Yamaha WR250R – a little (bike) goes a long way
BY: SARA PARLIER
Some of you may be groaning right now. I’ve heard it a lot, “A WR250R? You don’t have to start out on a small bike. Forget that!”
I hear you, but bear with me for a minute.
Yes, I’m a newer rider. Yes, it’s a smaller bike. But, honestly, I’ve grown to love the WR250R. It’s perfect for what I’m doing and has earned its large following.
My goal was to have something I could enjoy on weekend trips, but transition to a longer, multiple-week, mainly off-road adventure as well. The 2016 WR250R has fit the bill for me.
The Basics of the Yamaha WR250R
This bike hasn’t changed much in design since its inception for good reason. It’s small, nimble, and reliable. I probably wouldn’t choose ‘Hyacinth’, as she’s been dubbed, as a daily commuter, though there are many who do. Yamaha understands this though. They clearly say on their site, “Ideal for those who ride off‑road more than on.”
This bike is fuel-injected and chain-driven with a 6-speed transmission and (surprise!) 250cc of displacement. It’s a push-button start without a back-up kick start. It runs about 295 lbs wet and the stock tank holds 2 gallons of fuel. Seat height is 36.5” inches off the showroom floor. Remember that piece; it will come up again later. I’m a newer rider, 5’8” tall and ~145lbs.
After having had Hyacinth several months now, here are my impressions.
What I love:
This Yamaha WR250R bike is designed for off-road riding, and it shows. As soon as you put rubber to dirt, gravel, sand or mud, you can feel that it was engineered with years of dirt-bike know-how behind it. It does just as well on roomy gravel or muddy roads as it does on tight turning, single-track trails through the woods.
The suspension travel was good for me right off the showroom floor in both front and rear, but is easily adjustable if needed. Adjusted properly for the type of riding you do, I can attest to the fact that you can run over rocks, small logs, and unfortunately, a squirrel, and barely feel a thing.
As with most dual-sport bikes that have been around a while, there are plenty of accessories available, making it an easy choice for ADV travel. The only additions I’ve made so far are bark busters and a skid plate, both from Moose Racing. Both were installed in under an hour with no issue and have stood up well so far.
A gas tank will likely be the next change, and no surprise there. The stock tank is only going to take you about 100 miles, depending on the type of riding you’re doing and how comfy you are with running it all the way down. Hint: I’m not. Statistics say you get an average of about 60 mpg.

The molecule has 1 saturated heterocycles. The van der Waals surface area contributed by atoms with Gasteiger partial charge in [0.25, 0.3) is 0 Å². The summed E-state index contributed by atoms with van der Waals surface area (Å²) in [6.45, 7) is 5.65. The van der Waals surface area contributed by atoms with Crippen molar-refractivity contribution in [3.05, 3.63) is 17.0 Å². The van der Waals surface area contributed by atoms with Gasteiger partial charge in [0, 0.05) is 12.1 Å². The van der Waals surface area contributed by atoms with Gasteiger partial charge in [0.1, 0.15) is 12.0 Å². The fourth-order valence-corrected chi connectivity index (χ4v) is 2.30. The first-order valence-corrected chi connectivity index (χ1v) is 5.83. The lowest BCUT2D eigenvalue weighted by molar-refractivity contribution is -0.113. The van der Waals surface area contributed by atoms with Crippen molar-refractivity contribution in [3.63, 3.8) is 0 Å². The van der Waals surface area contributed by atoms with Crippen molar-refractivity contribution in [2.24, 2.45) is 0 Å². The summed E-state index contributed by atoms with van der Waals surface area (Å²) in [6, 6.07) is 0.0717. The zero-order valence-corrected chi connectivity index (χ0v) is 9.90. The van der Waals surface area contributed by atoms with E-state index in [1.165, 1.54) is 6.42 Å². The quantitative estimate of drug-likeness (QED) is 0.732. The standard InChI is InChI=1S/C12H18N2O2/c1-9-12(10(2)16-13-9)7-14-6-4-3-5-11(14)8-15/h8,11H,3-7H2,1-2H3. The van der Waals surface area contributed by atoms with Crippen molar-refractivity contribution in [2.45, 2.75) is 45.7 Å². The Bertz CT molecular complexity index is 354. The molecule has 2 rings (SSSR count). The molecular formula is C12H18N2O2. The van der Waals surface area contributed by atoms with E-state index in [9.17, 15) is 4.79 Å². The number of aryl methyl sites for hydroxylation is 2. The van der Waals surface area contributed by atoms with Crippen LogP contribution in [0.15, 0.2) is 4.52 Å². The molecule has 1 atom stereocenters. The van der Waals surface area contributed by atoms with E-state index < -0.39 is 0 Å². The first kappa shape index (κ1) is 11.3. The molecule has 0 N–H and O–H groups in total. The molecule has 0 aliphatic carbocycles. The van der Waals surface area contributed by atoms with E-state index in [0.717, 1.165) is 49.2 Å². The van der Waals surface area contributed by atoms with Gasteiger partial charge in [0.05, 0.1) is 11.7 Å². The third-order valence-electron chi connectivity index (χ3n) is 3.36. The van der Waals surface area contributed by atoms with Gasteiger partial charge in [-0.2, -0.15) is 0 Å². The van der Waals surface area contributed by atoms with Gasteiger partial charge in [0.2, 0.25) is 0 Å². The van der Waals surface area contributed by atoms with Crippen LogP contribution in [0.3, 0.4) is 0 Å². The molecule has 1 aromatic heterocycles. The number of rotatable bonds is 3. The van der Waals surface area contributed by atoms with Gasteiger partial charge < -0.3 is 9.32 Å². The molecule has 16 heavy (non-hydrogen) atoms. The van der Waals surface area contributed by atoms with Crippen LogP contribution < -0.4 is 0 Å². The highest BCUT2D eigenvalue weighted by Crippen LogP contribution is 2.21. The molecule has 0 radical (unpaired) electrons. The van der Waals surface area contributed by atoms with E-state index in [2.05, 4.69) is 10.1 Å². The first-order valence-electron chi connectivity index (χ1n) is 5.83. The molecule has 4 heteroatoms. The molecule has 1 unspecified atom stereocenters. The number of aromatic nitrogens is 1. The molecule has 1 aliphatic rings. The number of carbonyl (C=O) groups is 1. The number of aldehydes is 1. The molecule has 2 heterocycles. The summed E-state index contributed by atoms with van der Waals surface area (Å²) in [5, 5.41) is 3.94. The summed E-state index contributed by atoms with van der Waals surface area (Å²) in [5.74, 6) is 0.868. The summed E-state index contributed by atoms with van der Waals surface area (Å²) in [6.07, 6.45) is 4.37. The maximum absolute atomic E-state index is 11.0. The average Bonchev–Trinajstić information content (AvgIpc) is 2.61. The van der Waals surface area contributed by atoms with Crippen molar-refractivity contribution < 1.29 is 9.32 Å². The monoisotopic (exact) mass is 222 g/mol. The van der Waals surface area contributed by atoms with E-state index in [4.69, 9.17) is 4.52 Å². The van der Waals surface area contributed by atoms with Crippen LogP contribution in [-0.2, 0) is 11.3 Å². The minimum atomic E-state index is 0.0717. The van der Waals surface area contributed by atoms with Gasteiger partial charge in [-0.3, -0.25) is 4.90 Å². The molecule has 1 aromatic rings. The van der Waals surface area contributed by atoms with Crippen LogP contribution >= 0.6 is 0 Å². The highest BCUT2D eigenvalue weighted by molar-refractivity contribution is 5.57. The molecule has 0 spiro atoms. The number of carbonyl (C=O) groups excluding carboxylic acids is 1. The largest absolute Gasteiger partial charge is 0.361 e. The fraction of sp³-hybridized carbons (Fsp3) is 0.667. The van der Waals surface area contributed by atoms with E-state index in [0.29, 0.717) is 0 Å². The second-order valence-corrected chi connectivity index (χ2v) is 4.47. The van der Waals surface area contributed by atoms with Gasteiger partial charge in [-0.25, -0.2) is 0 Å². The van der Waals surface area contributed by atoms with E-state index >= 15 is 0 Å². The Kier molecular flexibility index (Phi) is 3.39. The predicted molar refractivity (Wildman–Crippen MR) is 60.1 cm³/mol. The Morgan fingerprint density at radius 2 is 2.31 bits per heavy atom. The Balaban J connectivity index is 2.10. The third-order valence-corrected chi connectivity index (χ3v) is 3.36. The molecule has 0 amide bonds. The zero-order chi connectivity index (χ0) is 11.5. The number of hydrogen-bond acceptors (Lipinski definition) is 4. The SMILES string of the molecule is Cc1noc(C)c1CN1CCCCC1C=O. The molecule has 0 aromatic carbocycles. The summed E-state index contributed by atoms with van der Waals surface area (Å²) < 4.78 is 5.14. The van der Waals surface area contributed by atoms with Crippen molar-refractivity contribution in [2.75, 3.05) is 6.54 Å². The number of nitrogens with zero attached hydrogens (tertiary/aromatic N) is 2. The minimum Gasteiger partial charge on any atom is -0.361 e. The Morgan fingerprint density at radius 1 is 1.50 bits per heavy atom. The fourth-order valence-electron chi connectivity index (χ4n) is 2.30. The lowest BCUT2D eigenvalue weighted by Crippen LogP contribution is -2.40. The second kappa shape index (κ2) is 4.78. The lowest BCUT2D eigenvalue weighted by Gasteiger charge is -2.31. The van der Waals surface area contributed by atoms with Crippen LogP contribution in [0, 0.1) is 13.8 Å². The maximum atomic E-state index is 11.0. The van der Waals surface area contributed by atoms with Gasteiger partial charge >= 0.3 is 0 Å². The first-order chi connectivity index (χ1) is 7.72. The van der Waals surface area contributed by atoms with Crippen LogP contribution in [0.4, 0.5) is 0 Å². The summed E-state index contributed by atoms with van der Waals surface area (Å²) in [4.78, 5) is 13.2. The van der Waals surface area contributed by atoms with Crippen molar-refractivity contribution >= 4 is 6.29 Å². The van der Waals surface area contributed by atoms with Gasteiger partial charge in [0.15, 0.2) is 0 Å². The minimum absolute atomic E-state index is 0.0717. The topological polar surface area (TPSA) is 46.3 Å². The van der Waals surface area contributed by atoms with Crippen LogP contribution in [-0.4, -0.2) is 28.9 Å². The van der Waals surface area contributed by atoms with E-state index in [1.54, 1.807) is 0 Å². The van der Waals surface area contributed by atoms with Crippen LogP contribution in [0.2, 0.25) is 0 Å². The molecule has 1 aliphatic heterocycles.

The stock mirrors, indicators and lights have worked and held up well, even through a couple of drops in the woods. Overall, I’ve found it to be very reliable and easy to ride in all conditions.
Its real strong suits are size and agility. It’s small enough to be a lot of fun to ride in the dirt, but has enough power to get you where you’re headed, even loaded with luggage. Many people, even bigger guys, take it out for something like the Trans-American Trail and find that it’s quite big enough to get the job done and easier to control on technical terrain than some of the larger options. Being able to pick it up after drops is also a bonus.
While this bike really shows off on dirt, pavement can be a beast. Can you hop on the highway and open it all the way up to 65-70 mph or more? Absolutely. Without a windscreen the buffeting is brutal, and your right wrist is not going to thank you since the throttle is wide open. Again, it’s not really what this bike was designed for, so that’s okay. But I’d be hesitant to plan a long trip that I knew was going to have a lot of higher-speed slab. It gets the job done; it just doesn’t shine.
The seat height is roughly 36.5 inches without adjustment. Even at 5’8” tall, I personally found it to be a little too high. We fixed this with a YamaLink. It was an easy install and best money we’ve spent on it so far. Without further adjustment, it brought the bike down about 2 inches, and, with appropriate suspension tweaks, I’ve not had any issue with bottoming out to date.
As with many bikes, the stock seat leaves something to be desired on longer rides. I’d personally go ahead and plan to upgrade it if you do more than very short trips.
The only other issue I’ve had is a common one. Initially, the throttle was very snatchy on the low end. And I mean VERY snatchy. Go look it up online, you’ll see what I mean. The bite point on the clutch was also pretty far out and the lever right at the end of my reach. These things combined made slow-speed technical riding difficult and feathering the clutch almost an impossibility. The lever’s free-play was easily adjusted to solve the clutch issue. The throttle was mostly left to break in. Once you have a few hundred miles on it, the fuel injection ‘learns’, if you will, and this evens out. It isn’t something I notice at all now.
If I were buying one of these for a long ADV trip off-the-bat, I’d either be looking for a good used bike that already had break-in miles taken care of, or, if new, some time to work through this throttle issue.
I stand by what I said in the beginning: I love this bike. It may be diminutive, and isn’t without its issues, but if you’re looking for something that is easy to work on, reliable and nimble as heck, it’s a great choice. And, yes, depending on your comfort level, I’d say it’s made a great starter bike. It’s forgiving on the trail and predictable on the road. The real proof is in the pudding when your significant other, regardless of what else is available in the garage, says, “Hey – if you don’t mind – I think I’ll hop on Hyacinth today.” Because she’s perfect for that. Just hop on and go!
If you’d like to see what else we’re riding, check out Egle’s recent review of the DR650 vs the Trans American Trail!